Systems and methods are provided for managing the privacy of individuals whose healthcare data records are assembled in a longitudinally linked database. The systems and methods may be implemented in a data collection and processing enterprise, which may be geographically diverse and which may involve a several data suppliers and a common longitudinal database assembly facility.

The systems and methods involve a neutral third party (i.e. an implementation partner) to mediate the processing of data records at data supplier sites and at a common longitudinal database facility where the multi-source data records are assembled in a database. The systems and methods are designed so that unauthorized parties cannot have access to sensitive patient-identifying attributes or information in the data records being processed. The data records are first processed at the data supplier sites so that sensitive data attributes are doubly encrypted with two consecutive levels of encryption before the data records are transmitted to the longitudinal database facility. These doubly encrypted data records are processed at the longitudinal database facility to remove one level of encryption in preparation for integrating the data records into a longitudinal database at an individual level. The data encryption and decryption at the supplier sites and the longitudinal database facility are controlled by the neutral third party operating in a secure processing environment, which reduces or eliminates the risk of deliberate or inadvertent release of the sensitive patient identifying information.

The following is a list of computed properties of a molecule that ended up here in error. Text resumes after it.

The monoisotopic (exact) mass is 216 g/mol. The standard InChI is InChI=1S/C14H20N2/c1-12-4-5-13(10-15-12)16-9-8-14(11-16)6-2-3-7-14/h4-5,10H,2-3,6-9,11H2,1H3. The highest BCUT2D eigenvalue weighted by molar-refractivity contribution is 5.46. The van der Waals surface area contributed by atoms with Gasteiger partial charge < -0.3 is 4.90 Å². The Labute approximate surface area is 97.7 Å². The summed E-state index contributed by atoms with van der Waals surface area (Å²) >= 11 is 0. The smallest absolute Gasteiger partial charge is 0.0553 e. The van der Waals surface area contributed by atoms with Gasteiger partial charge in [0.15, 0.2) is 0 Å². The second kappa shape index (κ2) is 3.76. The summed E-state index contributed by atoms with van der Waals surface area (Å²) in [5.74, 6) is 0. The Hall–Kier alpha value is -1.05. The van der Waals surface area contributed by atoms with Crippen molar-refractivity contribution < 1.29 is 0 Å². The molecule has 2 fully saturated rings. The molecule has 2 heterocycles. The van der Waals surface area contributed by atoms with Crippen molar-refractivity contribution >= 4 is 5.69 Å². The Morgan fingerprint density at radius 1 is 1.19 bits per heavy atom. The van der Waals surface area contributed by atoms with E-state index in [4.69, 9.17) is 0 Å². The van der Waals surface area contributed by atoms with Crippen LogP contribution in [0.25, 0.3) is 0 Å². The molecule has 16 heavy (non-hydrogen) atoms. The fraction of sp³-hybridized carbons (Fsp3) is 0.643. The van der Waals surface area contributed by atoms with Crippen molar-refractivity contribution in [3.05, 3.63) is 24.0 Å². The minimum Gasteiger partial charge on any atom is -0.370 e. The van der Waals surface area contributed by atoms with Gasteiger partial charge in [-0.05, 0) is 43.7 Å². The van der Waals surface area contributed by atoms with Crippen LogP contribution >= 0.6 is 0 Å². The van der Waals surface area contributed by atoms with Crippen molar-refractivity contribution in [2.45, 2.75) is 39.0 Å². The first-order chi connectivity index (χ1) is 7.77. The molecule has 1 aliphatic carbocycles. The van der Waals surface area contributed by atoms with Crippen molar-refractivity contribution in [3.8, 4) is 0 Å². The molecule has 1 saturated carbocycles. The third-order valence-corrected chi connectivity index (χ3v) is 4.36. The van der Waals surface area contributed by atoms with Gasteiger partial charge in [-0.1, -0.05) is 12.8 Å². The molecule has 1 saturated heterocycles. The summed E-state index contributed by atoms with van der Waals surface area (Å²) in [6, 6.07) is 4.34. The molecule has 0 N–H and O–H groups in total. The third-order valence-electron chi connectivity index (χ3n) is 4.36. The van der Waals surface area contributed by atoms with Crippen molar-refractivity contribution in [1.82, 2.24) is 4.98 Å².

Further features of the invention, its nature and various advantages will be more apparent from the accompanying drawings and the following detailed description.

BRIEF DESCRIPTION OF THE DRAWING

FIG. 1, which is reproduced from U.S. patent application Ser. No. ______, is a block diagram of an exemplary system for assembling a longitudinal database from multi-sourced patient data records. The privacy management procedures described herein may be implemented in the system of FIG. 1, in accordance with the principles of the present invention.

DESCRIPTION OF THE INVENTION

Systems and methods are provided for managing and ensuring patient privacy in the assembly of a longitudinally linked database of patient healthcare records. The systems and methods may be implemented in a data collection and processing enterprise, which may be geographically diverse and which may involve several data suppliers and other parties. The systems and methods may, for example, be implemented in conjunction with the exemplary longitudinal database assembly system described in commonly owned patent application Ser. No. ______, filed May 5, 2005 (Atty. Docket No. AP36247), which is hereby incorporated by reference herein in its entirety.